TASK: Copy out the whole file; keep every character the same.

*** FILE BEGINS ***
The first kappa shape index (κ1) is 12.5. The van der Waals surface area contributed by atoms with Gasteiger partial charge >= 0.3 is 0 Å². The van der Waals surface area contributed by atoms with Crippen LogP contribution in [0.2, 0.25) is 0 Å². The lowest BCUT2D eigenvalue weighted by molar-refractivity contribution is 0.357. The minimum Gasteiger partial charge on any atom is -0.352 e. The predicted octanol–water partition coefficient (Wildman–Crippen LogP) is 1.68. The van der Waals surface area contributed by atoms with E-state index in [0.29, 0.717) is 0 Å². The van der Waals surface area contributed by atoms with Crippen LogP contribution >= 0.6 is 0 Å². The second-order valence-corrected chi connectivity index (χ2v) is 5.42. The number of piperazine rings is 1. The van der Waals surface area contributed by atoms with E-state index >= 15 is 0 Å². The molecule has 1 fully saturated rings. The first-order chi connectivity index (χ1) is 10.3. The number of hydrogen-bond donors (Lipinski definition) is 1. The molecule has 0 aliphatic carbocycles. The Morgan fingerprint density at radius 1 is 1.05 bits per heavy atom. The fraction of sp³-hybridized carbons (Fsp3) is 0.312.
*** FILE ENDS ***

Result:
The first kappa shape index (κ1) is 12.5. The van der Waals surface area contributed by atoms with Gasteiger partial charge >= 0.3 is 0 Å². The van der Waals surface area contributed by atoms with Crippen LogP contribution in [0.2, 0.25) is 0 Å². The lowest BCUT2D eigenvalue weighted by molar-refractivity contribution is 0.357. The minimum Gasteiger partial charge on any atom is -0.352 e. The predicted octanol–water partition coefficient (Wildman–Crippen LogP) is 1.68. The van der Waals surface area contributed by atoms with E-state index in [0.29, 0.717) is 0 Å². The van der Waals surface area contributed by atoms with Crippen LogP contribution >= 0.6 is 0 Å². The second-order valence-corrected chi connectivity index (χ2v) is 5.42. The number of piperazine rings is 1. The van der Waals surface area contributed by atoms with E-state index >= 15 is 0 Å². The molecule has 1 fully saturated rings. The first-order chi connectivity index (χ1) is 10.3. The number of hydrogen-bond donors (Lipinski definition) is 1. The molecule has 0 aliphatic carbocycles. The Morgan fingerprint density at radius 1 is 1.05 bits per heavy atom. The fraction of sp³-hybridized carbons (Fsp3) is 0.312.